Covid-19 And Asian Economies In 2021
We just left 2020, a year many wished was a bad dream. With a once-in-a-century health crisis sweeping across the world, it was one of the worst years in recent memories in more ways than one. The crisis tested each economy’s resilience of the countries and forced political and business leaders to lead from the front.
Governments introduced an unprecedented raft of fiscal measures to help avert further economic damage and implemented various support measures to reduce suffering by its populations. Business trends were accelerated, especially those that facilitated safe distancing, and this necessitated agility and creativity from businesses. It made champions of those that succeeded and unfortunately resulted in the collapse of those that were unable to adapt.
Vaccines for the Covid-19 pandemic were rushed out in record time but their long-term efficacy is unknown as their urgent need limited the ability to conduct lengthier trials and tests. Experts caution that even if the vaccines prove effective, it will take a while, perhaps until the end of 2021, before the virus comes under control globally. It will just be one tool in the effort to fight the pandemic. Cases in each country across the world needs to be very much lower before life can go back to something resembling normalcy.
To a certain degree, how each country’s economy performed in 2020 and is expected to do in 2021 is a reflection of how they handled the pandemic. Without effective control of the virus, normal business activities cannot resume. Consumers will not feel safe to visit shops and restaurants as they had done in the past. Some businesses will also have to continue to accommodate health precautions as they operate, hindering productivity.
It is, therefore, no surprise that Vietnam, which was able to control the virus at a relatively low human and economic cost, appears to be the shining economy among Southeast Asian countries. Based on World Bank data, its GDP is expected to grow 2.8 per cent in 2020 and projected expand another 6.8 per cent in 2021 for a net growth of over 9.6 per cent in the period from 2020 to 2021.
In contrast, all other major economies in Southeast Asia are expected to post negative GDP growth in 2020.
Based on World Bank data published in October, India’s economy is expected to contract 9.6 per cent in the 2020-21 fiscal year which starts in March 2020. As such, the full economic impact caused by COVID-19 is reflected in the numbers and hence not a fair direct comparison with the economies of Southeast Asia. It is expected to recover to post a growth of 5.4 per cent in FY 2021-22.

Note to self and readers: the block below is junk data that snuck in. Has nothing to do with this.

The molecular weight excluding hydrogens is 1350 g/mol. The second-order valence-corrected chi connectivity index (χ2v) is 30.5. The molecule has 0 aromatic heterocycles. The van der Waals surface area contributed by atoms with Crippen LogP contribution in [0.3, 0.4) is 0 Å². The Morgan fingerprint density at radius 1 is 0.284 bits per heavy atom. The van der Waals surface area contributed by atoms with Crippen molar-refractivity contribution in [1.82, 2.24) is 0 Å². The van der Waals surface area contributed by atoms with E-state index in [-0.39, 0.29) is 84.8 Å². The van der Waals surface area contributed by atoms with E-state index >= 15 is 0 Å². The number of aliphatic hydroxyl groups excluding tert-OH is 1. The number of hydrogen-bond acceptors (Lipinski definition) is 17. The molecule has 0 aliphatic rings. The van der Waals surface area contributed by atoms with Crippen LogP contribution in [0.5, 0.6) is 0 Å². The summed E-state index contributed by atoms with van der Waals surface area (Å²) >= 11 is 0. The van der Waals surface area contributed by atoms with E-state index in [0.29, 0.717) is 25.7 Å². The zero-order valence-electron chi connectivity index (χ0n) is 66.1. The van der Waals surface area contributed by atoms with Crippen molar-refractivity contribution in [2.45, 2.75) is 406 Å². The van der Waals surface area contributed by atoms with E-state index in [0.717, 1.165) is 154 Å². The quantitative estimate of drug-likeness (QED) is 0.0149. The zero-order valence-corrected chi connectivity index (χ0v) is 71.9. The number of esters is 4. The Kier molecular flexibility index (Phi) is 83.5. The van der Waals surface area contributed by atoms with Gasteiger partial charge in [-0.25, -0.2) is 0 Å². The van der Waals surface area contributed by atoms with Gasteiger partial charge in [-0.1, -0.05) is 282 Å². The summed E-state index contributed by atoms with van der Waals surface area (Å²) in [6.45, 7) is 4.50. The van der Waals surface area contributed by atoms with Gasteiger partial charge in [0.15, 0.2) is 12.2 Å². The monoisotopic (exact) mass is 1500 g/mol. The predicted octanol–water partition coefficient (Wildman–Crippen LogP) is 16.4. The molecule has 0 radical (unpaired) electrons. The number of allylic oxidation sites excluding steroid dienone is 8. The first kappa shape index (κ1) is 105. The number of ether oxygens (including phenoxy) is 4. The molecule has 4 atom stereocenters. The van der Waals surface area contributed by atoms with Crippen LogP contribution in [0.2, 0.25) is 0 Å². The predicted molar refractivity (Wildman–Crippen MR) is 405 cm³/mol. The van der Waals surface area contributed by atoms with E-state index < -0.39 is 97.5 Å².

However, due to positive news on the COVID-19 containment front and the possible resultant easing of movement restrictions, Moody’s Investors Service in November raised its forecast for India’s growth to negative 8.9 per cent for the calendar year 2020 from negative 9.6 per cent. The rating agency forecasts a growth of 8.6 per cent in 2021.
The tourism-dependent economy of Thailand appears to be most impacted by COVID-19 economically. The Thai government estimated in 2019 that tourism accounts for 20 per cent of its GDP and is a major creator of jobs. This together with high private-sector debt and political uncertainty has resulted in a slower recovery than most other countries.
The World Bank projects that Thailand will have a net GDP growth of negative 3.4 per cent for 2020 and 2021. It is not likely to be able to restore its economic activity to 2019 levels till 2022. Singapore is in a similar situation with its economy expected to contract 6 per cent in 2020 and expand 4 per cent in 2021.
Singapore is the only one with what is considered a mature and developed economy among those countries mentioned in this article. It was already growing at a slower rate plus its economy is very much reliant on external trade with local economic activity unable to sustain its usual growth trajectory.
Pakistan’s GDP is estimated to have declined 1.5 per cent in the fiscal year ending June 2020 and forecasted to grow 0.5 per cent in 2020-21 for net GDP loss of one per cent although this has many dependencies. In normal times, Pakistan enjoys of long-term economic expansion of four per cent.
The other Southeast Asian nation which will emerge from 2020 economically battered and not able to recover till 2022 is the Philippines. Based on World Bank’s forecast published in October, its economy will shrink by 6.9 per cent in 2020, grow 5.3 per cent in 2021 for a net loss of 1.6 per cent. In November, World Bank revised this estimate downwards to negative 8.1 per cent in 2020 and 5.9 per cent growth in 2021 for a net negative figure of 2.2 per cent. They attributed this to “multiple shocks” that has buffeted the country from the Covid-19 health crisis, typhoons, and the global recession.
It is commonly believed that the stock market is a window into the future. Therefore, it is not a surprise that for 2020, the best performing market in Southeast Asia is Vietnam whose economy is also expected to expand the fastest. This is based on the Vietnam Ho Chi Minh Stock Index which tracks the performance of over 300 equities listed on the Ho Chi Min and Hanoi Stock Exchange in Vietnam.
The index ended the year about 14.3 per cent higher than when it started. Most of the other major Southeast Asian indices closed the year down except Malaysia’s KLCI which was up about one per cent. Singapore’s Straits Times Index was the worst performing closing the year down almost 12.2 per cent.
The Indian financial market was surprising resilient with the SENSEX posting a gain of over 15 per cent in 2020 which is even higher than Vietnam’s. With events of 2021 still up in the air, and with India’s economic activity as well as the course and duration of the pandemic hard to predict, could the market be betting that the economy will outperform economists’ expectations in 2021? (ANI)